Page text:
The Montague & McHugh building was constructed in 1927, during an era of national
prosperity and a local upward economic trend. Soon after, however, the Great
Depression struck and the building was forced to close. The history of the
Montague & McHugh building has closely reflected Bellingham's overall land
use pattern of original use, vacancy and adaptive reuse.
The partnership of Montague & McHugh began in 1890 with their first store
located in the former town of New Whatcom. Their new five-story department
store located in downtown Bellingham included retail facilities a tearoom
and a ballroom, the latter two were open for public use. The spectacular
ballroom was one of six in the United States that included a Zenithern
floor, considered the finest type for dancing. The architect for this
metropolitan centerpiece was John Graham Sr. who, in addition to being Ford
Motor Company's designated architect, designed many buildings in Seattle and
in countries around the world. Several other structures Graham designed are
on the National Register of Historic places.
The Montague & McHugh Building is in the Neoclassical Commercial style,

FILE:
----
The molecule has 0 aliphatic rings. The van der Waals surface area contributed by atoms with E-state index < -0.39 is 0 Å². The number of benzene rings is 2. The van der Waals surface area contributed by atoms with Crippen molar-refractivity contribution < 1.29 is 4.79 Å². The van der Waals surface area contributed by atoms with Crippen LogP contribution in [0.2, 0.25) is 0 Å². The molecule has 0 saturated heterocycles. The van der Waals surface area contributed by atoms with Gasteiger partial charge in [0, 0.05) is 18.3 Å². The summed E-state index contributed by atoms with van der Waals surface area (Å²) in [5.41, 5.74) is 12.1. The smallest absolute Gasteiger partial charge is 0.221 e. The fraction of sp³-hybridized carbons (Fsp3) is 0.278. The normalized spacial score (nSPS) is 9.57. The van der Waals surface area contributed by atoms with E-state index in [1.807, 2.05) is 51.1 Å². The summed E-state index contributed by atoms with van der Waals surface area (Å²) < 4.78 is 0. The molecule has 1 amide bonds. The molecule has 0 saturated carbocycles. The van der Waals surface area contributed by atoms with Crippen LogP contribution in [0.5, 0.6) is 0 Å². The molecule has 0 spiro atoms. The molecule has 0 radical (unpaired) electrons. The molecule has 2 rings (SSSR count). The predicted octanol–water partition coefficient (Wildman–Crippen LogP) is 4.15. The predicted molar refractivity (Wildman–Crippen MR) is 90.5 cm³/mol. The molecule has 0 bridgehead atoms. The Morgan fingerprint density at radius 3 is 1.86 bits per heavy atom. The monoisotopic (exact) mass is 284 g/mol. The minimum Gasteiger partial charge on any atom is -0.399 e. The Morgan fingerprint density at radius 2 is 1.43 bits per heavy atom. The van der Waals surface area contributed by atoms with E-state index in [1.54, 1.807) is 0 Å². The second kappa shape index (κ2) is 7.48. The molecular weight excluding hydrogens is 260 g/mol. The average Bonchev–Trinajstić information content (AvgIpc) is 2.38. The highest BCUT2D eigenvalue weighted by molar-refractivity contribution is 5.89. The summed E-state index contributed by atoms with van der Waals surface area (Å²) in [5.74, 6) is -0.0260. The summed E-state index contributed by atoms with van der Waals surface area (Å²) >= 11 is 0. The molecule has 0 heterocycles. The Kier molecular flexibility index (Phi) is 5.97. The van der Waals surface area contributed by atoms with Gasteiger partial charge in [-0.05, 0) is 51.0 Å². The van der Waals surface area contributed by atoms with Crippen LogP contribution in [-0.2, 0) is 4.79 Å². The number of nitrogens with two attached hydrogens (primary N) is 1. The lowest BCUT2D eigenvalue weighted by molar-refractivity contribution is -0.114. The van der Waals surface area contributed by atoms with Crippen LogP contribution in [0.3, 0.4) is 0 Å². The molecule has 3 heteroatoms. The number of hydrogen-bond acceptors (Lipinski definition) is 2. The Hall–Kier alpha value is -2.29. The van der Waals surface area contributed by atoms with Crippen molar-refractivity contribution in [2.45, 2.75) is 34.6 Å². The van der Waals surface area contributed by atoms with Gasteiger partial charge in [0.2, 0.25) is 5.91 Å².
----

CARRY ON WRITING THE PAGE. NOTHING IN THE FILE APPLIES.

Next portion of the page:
discernable from the curious fenestration pattern carried out on three
elevations. Originally, a marquee and an arched entryway distinguished the
outside of this structure's two-story base. Elaborate spiral columns support
the pediments and the window frames that still remain are made of wood.
While the exterior is presently similar to when the building opened the
marvelous interior lasted little more than a decade. During WWII the inside
of the structure was completely gutted, ballroom and all, and used as a bomb
casing factory for the Boeing Company. Since 1991 the Montague & McHugh
building has been used for office space by Crown Plaza. In 1993 the Crown
Plaza Corporation was approved for local historic designation after
carefully undergoing costly rehabilitation measures earlier that year. The
Montague & McHugh building is uniquely connected with Bellingham's past and
will continue to be a distinctive visual feature into the city's future.
For more information see the
Montague & McHugh National Register of Historic Places Nomination.